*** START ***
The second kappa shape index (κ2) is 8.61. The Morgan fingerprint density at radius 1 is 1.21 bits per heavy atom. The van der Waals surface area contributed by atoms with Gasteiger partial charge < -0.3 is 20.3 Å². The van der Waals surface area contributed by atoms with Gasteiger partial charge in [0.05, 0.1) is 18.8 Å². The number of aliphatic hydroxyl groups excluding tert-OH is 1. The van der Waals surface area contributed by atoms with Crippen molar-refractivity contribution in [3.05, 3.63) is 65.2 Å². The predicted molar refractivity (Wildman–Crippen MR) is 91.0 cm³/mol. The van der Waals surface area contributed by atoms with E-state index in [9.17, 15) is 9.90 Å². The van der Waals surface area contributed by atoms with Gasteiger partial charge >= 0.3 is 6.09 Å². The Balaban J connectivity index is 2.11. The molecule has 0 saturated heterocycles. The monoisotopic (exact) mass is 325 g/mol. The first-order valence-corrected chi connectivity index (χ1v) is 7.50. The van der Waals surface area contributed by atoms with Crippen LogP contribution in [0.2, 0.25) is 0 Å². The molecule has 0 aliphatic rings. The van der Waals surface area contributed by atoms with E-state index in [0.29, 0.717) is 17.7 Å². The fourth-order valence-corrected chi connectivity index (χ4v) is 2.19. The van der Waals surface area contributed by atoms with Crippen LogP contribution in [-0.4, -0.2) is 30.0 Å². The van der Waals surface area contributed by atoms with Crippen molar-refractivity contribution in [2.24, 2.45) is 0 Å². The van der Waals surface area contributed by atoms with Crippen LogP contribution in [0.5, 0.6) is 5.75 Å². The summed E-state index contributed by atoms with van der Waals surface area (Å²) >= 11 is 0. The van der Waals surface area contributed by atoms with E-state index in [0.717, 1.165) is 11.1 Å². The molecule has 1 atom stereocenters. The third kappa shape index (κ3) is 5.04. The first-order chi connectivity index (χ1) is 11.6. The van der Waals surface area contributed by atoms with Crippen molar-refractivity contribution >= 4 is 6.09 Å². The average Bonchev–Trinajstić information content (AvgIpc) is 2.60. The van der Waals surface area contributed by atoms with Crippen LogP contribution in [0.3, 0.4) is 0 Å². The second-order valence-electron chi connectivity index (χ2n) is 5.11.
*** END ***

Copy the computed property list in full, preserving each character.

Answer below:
The second kappa shape index (κ2) is 8.61. The Morgan fingerprint density at radius 1 is 1.21 bits per heavy atom. The van der Waals surface area contributed by atoms with Gasteiger partial charge < -0.3 is 20.3 Å². The van der Waals surface area contributed by atoms with Gasteiger partial charge in [0.05, 0.1) is 18.8 Å². The number of aliphatic hydroxyl groups excluding tert-OH is 1. The van der Waals surface area contributed by atoms with Crippen molar-refractivity contribution in [3.05, 3.63) is 65.2 Å². The predicted molar refractivity (Wildman–Crippen MR) is 91.0 cm³/mol. The van der Waals surface area contributed by atoms with E-state index in [9.17, 15) is 9.90 Å². The van der Waals surface area contributed by atoms with Gasteiger partial charge >= 0.3 is 6.09 Å². The Balaban J connectivity index is 2.11. The molecule has 0 saturated heterocycles. The monoisotopic (exact) mass is 325 g/mol. The first-order valence-corrected chi connectivity index (χ1v) is 7.50. The van der Waals surface area contributed by atoms with Crippen LogP contribution in [0.2, 0.25) is 0 Å². The molecule has 0 aliphatic rings. The van der Waals surface area contributed by atoms with E-state index in [0.29, 0.717) is 17.7 Å². The fourth-order valence-corrected chi connectivity index (χ4v) is 2.19. The van der Waals surface area contributed by atoms with Crippen LogP contribution in [-0.4, -0.2) is 30.0 Å². The van der Waals surface area contributed by atoms with Crippen molar-refractivity contribution in [2.24, 2.45) is 0 Å². The van der Waals surface area contributed by atoms with Crippen LogP contribution in [0.5, 0.6) is 5.75 Å². The summed E-state index contributed by atoms with van der Waals surface area (Å²) >= 11 is 0. The van der Waals surface area contributed by atoms with E-state index in [0.717, 1.165) is 11.1 Å². The molecule has 1 atom stereocenters. The third kappa shape index (κ3) is 5.04. The first-order chi connectivity index (χ1) is 11.6. The van der Waals surface area contributed by atoms with Crippen molar-refractivity contribution >= 4 is 6.09 Å². The average Bonchev–Trinajstić information content (AvgIpc) is 2.60. The van der Waals surface area contributed by atoms with Crippen LogP contribution in [0.3, 0.4) is 0 Å². The second-order valence-electron chi connectivity index (χ2n) is 5.11.